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STUDENTS ARE PRESENTLY trying to ignore the impending end of their summer holidays and pleading for the return of some sunshine. This includes students from the 731 Autism Spectrum Disorder (ASD) special classes in primary schools around the country, as well as the hundreds of those students who have left 6th class and primary school behind and have the daunting transition to secondary school ahead of them, which can be especially challenging for students with autism.

While the lack of appropriate special class places for those and other students with ASD has been and continues to be rightly highlighted by parents, campaigners, those working in education and some politicians, the complete lack of funding to run ASD special classes in secondary schools has, until lately, received scant coverage.

Primary schools with ASD special classes receive €682 in additional funding per student per year. That’s €4,092 for every ASD special class per year, with 6 students per class. When a student moves from a 6th class ASD special class to a 1st year ASD special class, that funding goes from €682 per year to €0 per year. In the space of two months that student has changed almost imperceptibly, but their right to an appropriately funded education has vanished.

The National Council for Education (NCSE) recommends that ASD special classes in both primary and secondary should be equally funded. To date no argument has been put forward by the Department of Education and Skills to articulate why this should not be so.

Lack of joined-up thinking and logic 

It made complete sense that when ASD special classes were being rolled out across our education system that those in primary should be first to be properly funded. But the students in those initial primary ASD special classes, and the many others who’ve followed them, have moved on to secondary school. Unfortunately a lack of joined-up thinking and logic has meant that the appropriate funding of their education stops in June of 6th class.

In 2016 I read a document from the Department of Education and Skills with information and guidelines on how to set up a new ASD class in primary and post-primary schools. Under its final heading of ‘Grants’, it stated:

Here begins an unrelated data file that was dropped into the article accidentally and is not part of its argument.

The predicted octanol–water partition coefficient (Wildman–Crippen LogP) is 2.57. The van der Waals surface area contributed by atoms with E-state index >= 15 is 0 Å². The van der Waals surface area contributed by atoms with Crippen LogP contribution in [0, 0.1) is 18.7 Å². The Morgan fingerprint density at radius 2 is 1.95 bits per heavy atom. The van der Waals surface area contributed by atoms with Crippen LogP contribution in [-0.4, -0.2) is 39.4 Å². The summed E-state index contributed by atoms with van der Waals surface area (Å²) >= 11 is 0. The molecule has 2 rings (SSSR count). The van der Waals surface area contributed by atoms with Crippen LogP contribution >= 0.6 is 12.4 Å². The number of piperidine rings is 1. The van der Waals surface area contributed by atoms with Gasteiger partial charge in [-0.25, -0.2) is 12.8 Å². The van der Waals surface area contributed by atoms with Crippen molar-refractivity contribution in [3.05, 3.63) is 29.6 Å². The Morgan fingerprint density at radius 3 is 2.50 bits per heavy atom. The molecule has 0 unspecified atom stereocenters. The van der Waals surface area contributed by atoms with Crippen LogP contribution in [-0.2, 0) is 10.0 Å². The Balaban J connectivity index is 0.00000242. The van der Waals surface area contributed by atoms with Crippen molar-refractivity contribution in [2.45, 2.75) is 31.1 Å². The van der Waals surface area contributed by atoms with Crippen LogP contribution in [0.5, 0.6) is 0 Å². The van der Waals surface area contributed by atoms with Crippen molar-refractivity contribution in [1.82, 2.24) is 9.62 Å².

“The school will be paid an enhanced level of capitation grant per pupil enrolled in the special class for autism. The enhanced rate of capitation that will be paid to the school is now €855 per pupil in the special autism class. The standard capitation rate for pupils in mainstream classes €173. The amount of the enhanced grant in excess of the standard capitation grant is intended to be used to enhance the pupils’ learning and participation in school and to purchase books, materials and teaching aids.”

Excitedly I rang the Department of Education thinking our lack of funding must’ve been some oversight and prematurely thinking of all the ways in which this would benefit our students. My optimism didn’t survive that first phone call.

The Department denied the existence of the document. Shortly thereafter it was taken offline and amended. The Grants section was now split between primary and secondary with no mention of funding to run ASD special classes in secondary schools. In every subsequent phone call to the Department the existence of the original version of the document was denied. The same position was put to me in a meeting in the Department, until I put copies of both documents on the table.

Explanation

Successive Ministers for Education have publicly lauded the funding of ASD special classes in the full knowledge that said funding was to establish those ASD special classes and that, in the case of those in secondary schools, there wasn’t a cent provided to run them.

Recently this issue has been brought up in the Dáil by Thomas Byrne TD (FF) and in the Seanad by Senator Colette Kelleher (Ind) to Richard Bruton, Minister for Education, and he has said he’ll “look into the issue”. There are also impending meetings within the Department of Education and Skills to do the same.

No more investigation or research is necessary. There are two choices before the Minister and the Department of Education. Either appropriately fund ASD special classes in secondary schools as the NCSE supports or explain why they won’t or can’t. I wish them good luck with either explanation.

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